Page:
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S
MART
L
ABELS AND
S
MART
T
AGS
Executive Summary
Many organisations in the cultural heritage sector are currently engaged in improving
their efficiency and offering better services to their visitors, users and patrons. The bal-
ance between aims, efforts and costs is often difficult to find. Issues related to the man-
agement of holdings are among the core concerns for these institutions, a problem
comparable with that of supply chain management in the business sector.Time of deliv-
ery, cost and prevention of losses are key factors in both cases.
Improvements in these areas are restricted by the traditional technologies used for
tracking items. The current most popular technology, barcoding, has very definite limita-
tions. Even in the cases of using barcodes with detailed records, the necessity to process
items through human intervention, leading to space limitation and time constraints,
plays a significant role. In addition to this, barcodes themselves can be easily damaged
physically.
An increasingly popular alternative to barcoding is the use of smart tags, advanced labels
based on radio frequency identification (RFID) technology. Radio frequencies are used to
read information on devices known as tags that can be affixed to or embedded into virtu-
ally any object.They either reflect or retransmit the radio-frequency signal. In the cultural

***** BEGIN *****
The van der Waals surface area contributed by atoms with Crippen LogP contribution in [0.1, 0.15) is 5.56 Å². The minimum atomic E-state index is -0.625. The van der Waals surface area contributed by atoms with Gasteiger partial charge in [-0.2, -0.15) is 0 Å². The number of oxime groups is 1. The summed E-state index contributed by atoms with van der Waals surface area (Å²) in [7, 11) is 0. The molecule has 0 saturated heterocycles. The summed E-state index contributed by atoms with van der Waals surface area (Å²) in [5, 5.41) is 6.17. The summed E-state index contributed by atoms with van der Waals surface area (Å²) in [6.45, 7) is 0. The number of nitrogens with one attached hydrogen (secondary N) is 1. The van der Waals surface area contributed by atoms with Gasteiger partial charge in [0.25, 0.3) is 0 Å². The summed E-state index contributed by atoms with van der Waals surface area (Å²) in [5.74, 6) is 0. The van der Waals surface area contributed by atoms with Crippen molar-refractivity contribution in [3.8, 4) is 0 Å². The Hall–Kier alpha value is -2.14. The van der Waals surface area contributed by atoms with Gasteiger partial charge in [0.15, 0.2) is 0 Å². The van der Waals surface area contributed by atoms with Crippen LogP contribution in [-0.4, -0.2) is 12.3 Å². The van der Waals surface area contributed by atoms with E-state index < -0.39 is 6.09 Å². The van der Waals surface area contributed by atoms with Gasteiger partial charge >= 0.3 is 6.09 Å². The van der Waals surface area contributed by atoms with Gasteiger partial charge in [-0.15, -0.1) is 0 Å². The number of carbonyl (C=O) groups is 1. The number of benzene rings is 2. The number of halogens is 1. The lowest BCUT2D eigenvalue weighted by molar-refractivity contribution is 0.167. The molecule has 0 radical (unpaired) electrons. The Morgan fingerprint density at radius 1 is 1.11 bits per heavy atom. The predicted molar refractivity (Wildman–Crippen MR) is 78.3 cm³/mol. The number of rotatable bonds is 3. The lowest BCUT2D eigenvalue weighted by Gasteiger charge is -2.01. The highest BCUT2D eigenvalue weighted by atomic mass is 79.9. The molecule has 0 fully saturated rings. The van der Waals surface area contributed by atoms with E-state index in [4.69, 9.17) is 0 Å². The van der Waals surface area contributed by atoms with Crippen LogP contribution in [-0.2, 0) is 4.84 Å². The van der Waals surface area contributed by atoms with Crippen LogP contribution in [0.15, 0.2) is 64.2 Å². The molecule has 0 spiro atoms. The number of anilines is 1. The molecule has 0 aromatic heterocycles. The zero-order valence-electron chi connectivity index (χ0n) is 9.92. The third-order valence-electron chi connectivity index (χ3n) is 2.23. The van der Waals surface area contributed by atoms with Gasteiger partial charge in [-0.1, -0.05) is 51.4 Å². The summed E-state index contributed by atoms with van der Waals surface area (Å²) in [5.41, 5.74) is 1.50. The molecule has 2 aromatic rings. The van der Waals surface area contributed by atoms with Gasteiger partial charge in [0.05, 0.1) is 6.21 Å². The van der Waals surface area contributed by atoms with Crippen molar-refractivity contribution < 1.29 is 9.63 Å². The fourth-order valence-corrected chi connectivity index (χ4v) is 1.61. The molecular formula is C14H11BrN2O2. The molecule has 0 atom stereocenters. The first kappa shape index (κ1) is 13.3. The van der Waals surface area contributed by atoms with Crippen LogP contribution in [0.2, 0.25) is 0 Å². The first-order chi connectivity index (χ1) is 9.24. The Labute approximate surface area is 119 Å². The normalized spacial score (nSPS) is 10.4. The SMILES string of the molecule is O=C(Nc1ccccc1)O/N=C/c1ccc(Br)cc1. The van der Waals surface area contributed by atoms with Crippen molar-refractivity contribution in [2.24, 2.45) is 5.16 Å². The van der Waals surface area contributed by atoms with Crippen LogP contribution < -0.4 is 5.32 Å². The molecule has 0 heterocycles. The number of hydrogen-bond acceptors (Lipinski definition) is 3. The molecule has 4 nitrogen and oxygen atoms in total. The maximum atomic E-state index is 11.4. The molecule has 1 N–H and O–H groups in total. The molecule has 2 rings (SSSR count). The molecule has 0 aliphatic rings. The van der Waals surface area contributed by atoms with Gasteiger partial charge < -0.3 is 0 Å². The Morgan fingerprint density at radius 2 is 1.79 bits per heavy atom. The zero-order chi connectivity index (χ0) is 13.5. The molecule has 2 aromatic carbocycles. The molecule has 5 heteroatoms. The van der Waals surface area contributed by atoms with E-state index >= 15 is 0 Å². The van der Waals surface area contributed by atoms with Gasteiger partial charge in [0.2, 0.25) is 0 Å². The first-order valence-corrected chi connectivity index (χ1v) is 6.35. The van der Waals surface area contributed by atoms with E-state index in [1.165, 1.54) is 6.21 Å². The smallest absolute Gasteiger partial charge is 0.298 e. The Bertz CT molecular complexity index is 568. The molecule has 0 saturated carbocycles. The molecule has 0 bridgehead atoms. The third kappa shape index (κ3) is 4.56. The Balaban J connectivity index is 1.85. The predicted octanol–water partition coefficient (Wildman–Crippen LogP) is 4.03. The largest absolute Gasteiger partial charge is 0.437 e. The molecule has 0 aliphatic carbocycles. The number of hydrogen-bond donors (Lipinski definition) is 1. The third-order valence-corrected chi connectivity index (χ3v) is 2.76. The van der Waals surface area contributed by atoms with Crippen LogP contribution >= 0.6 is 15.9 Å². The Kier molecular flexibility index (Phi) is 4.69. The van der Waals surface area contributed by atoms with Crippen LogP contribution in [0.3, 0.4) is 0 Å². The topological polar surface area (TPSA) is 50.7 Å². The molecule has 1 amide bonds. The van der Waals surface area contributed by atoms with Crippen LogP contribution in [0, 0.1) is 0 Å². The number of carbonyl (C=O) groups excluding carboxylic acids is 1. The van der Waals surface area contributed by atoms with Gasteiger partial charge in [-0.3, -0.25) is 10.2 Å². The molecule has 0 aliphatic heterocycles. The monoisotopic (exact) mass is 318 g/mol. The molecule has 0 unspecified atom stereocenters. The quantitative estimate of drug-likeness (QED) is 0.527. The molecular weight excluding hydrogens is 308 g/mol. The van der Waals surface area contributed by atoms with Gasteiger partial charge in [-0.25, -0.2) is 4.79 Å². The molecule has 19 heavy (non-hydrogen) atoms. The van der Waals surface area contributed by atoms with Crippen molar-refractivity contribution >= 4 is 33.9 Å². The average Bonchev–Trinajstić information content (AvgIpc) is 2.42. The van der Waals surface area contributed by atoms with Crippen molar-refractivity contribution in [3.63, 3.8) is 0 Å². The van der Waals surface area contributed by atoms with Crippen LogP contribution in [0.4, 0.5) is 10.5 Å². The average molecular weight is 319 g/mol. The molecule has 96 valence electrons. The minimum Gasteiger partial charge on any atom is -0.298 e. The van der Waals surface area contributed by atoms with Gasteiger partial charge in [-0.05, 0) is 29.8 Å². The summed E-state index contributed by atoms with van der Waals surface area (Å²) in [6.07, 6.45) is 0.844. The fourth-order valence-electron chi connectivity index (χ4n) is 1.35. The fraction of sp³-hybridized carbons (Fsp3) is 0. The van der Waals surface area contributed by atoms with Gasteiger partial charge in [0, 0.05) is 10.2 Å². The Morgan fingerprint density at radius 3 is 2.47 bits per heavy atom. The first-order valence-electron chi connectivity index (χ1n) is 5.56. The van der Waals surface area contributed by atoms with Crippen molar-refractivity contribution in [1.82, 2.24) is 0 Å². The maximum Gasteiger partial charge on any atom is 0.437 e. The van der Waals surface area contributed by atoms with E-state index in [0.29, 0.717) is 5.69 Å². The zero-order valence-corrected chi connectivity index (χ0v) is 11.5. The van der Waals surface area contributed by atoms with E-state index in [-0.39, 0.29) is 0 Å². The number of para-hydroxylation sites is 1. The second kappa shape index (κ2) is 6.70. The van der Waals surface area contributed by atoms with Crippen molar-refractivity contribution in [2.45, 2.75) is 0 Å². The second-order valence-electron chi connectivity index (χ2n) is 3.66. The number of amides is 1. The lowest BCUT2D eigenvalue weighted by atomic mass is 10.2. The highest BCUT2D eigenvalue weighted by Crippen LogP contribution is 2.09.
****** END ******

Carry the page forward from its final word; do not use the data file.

heritage sector, holdings of entire collections may be tagged and, in some cases, visitors
can be supplied with discrete devices incorporating tags for mobile, instant use.
The use of smart tags leads to increased security, the enhancement of work processes,
and improvements in customer service.The introduction of smart labels leads not only
to faster checking of the status of a particular item, but can lead to a rearrangement of
data processing structures within an organisation. Timeframes for traditional services can
change, as can information processes such as the reduction of database queries.
The adoption of smart labels will require investment in:
- specialised devices (readers, printers);
- tags which are currently more expensive than barcodes,
but are likely to get cheaper in the future;
- staff training;
- time to put tags on the collected items.
The standard, fundamental business aims and
benefits of RFID applications are:
- Reduced supply chain costs (through less
human intervention, automatic item tracking);
- Enhanced customer relationships (less time on
checking and higher accuracy);
- Improved efficiency (better organisation of data
management processes).
The current limitations are
- price: the unit price per label can be a significant
factor. It can vary from 50 cents to several
and is
Smart Labels
and Smart Tags
63
Netherlands Institute for Sound and V
i
sion